I’m fortunate and honored to have received an NSF CAREER Award to use synchrotron techniques to continue studying the Mn-Bi interaction in rechargeable alkaline batteries. The full title of the project is “Engineering electrochemical reversibility in disordered materials for high energy density batteries.” Special thanks to Dr. Andrea Bruck and Matthew Kim, whose data were essential to the proposal. Northeastern did a nice magazine writeup about the project, which has a subheading called “Saving the World,” a level of drama/sincerity that I wholeheartedly endorse.
Congratulations to new MS graduates Max Ulbert and Tristi Owen. Max worked on thermally-drawn Zn-ion solid state fiber batteries, and Tristi studied particle morphology during discharge of Bi-modified MnO2 cathodes for aqueous rechargeable batteries.
One of the photographers who walks around Northeastern with a camera knocked on the door while I was doing stuff.
We have a new paper out, which is a review paper on using energy dispersive X-ray diffraction (EDXRD) for battery characterization. EDXRD had previously been used to get crystallography data from inside diamond anvil cells, and also from the bulk interior of engineering materials like turbine blades. Using it to look inside sealed batteries was a good idea. It wasn’t my idea, but I’m one of the battery people they found to try it. I have a passion for current distributions, and EDXRD is a wonderful way to directly observe current distributions.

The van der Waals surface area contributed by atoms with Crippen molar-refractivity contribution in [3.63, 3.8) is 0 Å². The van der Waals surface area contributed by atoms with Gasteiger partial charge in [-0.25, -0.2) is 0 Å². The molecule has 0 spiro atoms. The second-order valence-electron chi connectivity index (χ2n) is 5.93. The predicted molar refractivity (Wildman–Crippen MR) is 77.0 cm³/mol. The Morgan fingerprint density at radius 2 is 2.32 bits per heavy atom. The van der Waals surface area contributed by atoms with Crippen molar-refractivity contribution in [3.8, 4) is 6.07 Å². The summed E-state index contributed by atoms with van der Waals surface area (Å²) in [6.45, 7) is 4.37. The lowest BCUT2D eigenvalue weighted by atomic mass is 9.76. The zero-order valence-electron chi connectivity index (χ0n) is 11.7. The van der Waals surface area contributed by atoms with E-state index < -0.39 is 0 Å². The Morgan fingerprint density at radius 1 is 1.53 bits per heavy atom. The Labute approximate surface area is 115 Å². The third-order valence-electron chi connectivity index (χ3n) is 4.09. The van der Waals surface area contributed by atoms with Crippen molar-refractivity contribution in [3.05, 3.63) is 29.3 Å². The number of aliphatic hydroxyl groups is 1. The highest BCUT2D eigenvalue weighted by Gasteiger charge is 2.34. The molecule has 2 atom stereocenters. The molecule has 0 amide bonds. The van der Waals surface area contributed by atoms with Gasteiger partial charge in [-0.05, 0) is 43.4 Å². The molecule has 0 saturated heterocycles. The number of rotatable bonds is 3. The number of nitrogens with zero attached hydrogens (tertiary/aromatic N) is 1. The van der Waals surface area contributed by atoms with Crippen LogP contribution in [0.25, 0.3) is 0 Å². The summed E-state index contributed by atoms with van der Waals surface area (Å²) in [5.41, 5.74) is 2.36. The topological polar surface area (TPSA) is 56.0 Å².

The paper was written with Amy Marschilok and the Takeuchi group at Stony Brook, and also with Mark Croft at Rutgers. We’re still using EDXRD to watch complex mechanisms inside batteries (without the fear that opening the battery will change anything), but since the review paper spans 2012-2020, it was a good idea to catalog past work in one place. The new HEX beamline under development at NSLS-II will be the premier EDXRD resource sometime soon. The figure below is an attempt to explain what exactly EDXRD gets you (atomic scale information, as a function of the electrode scale) and why it’s important (look how thick that electrode is). If you ever want to talk about EDXRD drop me a line.